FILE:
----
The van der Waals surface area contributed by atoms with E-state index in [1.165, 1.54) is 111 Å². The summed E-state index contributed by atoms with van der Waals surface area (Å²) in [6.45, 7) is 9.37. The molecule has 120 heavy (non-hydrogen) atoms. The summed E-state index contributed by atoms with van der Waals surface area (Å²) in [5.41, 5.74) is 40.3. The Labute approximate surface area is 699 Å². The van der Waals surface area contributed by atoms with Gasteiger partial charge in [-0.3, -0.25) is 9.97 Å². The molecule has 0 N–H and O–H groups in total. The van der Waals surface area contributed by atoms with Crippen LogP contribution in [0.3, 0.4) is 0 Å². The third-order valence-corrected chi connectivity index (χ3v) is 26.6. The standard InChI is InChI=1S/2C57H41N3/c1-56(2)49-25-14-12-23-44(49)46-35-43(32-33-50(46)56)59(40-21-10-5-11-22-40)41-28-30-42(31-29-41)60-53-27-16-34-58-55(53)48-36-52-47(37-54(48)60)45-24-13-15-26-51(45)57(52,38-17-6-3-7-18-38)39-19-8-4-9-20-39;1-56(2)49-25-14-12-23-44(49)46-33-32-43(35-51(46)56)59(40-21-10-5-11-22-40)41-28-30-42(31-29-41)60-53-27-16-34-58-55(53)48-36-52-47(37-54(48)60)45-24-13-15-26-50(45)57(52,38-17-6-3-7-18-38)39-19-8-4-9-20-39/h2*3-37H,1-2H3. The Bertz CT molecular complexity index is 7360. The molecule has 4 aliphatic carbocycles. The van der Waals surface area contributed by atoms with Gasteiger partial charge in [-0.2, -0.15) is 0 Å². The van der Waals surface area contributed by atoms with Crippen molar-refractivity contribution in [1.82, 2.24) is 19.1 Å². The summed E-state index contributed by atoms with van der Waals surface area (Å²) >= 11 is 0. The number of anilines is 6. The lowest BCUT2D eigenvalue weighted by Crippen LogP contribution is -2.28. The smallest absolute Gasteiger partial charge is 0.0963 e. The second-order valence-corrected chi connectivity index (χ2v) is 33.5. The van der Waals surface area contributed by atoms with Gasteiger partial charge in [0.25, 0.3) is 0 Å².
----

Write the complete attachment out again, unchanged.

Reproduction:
The van der Waals surface area contributed by atoms with E-state index in [1.165, 1.54) is 111 Å². The summed E-state index contributed by atoms with van der Waals surface area (Å²) in [6.45, 7) is 9.37. The molecule has 120 heavy (non-hydrogen) atoms. The summed E-state index contributed by atoms with van der Waals surface area (Å²) in [5.41, 5.74) is 40.3. The Labute approximate surface area is 699 Å². The van der Waals surface area contributed by atoms with Gasteiger partial charge in [-0.3, -0.25) is 9.97 Å². The molecule has 0 N–H and O–H groups in total. The van der Waals surface area contributed by atoms with Crippen LogP contribution in [0.3, 0.4) is 0 Å². The third-order valence-corrected chi connectivity index (χ3v) is 26.6. The standard InChI is InChI=1S/2C57H41N3/c1-56(2)49-25-14-12-23-44(49)46-35-43(32-33-50(46)56)59(40-21-10-5-11-22-40)41-28-30-42(31-29-41)60-53-27-16-34-58-55(53)48-36-52-47(37-54(48)60)45-24-13-15-26-51(45)57(52,38-17-6-3-7-18-38)39-19-8-4-9-20-39;1-56(2)49-25-14-12-23-44(49)46-33-32-43(35-51(46)56)59(40-21-10-5-11-22-40)41-28-30-42(31-29-41)60-53-27-16-34-58-55(53)48-36-52-47(37-54(48)60)45-24-13-15-26-50(45)57(52,38-17-6-3-7-18-38)39-19-8-4-9-20-39/h2*3-37H,1-2H3. The Bertz CT molecular complexity index is 7360. The molecule has 4 aliphatic carbocycles. The van der Waals surface area contributed by atoms with Gasteiger partial charge in [-0.2, -0.15) is 0 Å². The van der Waals surface area contributed by atoms with Crippen molar-refractivity contribution in [1.82, 2.24) is 19.1 Å². The summed E-state index contributed by atoms with van der Waals surface area (Å²) >= 11 is 0. The number of anilines is 6. The lowest BCUT2D eigenvalue weighted by Crippen LogP contribution is -2.28. The smallest absolute Gasteiger partial charge is 0.0963 e. The second-order valence-corrected chi connectivity index (χ2v) is 33.5. The van der Waals surface area contributed by atoms with Gasteiger partial charge in [0.25, 0.3) is 0 Å².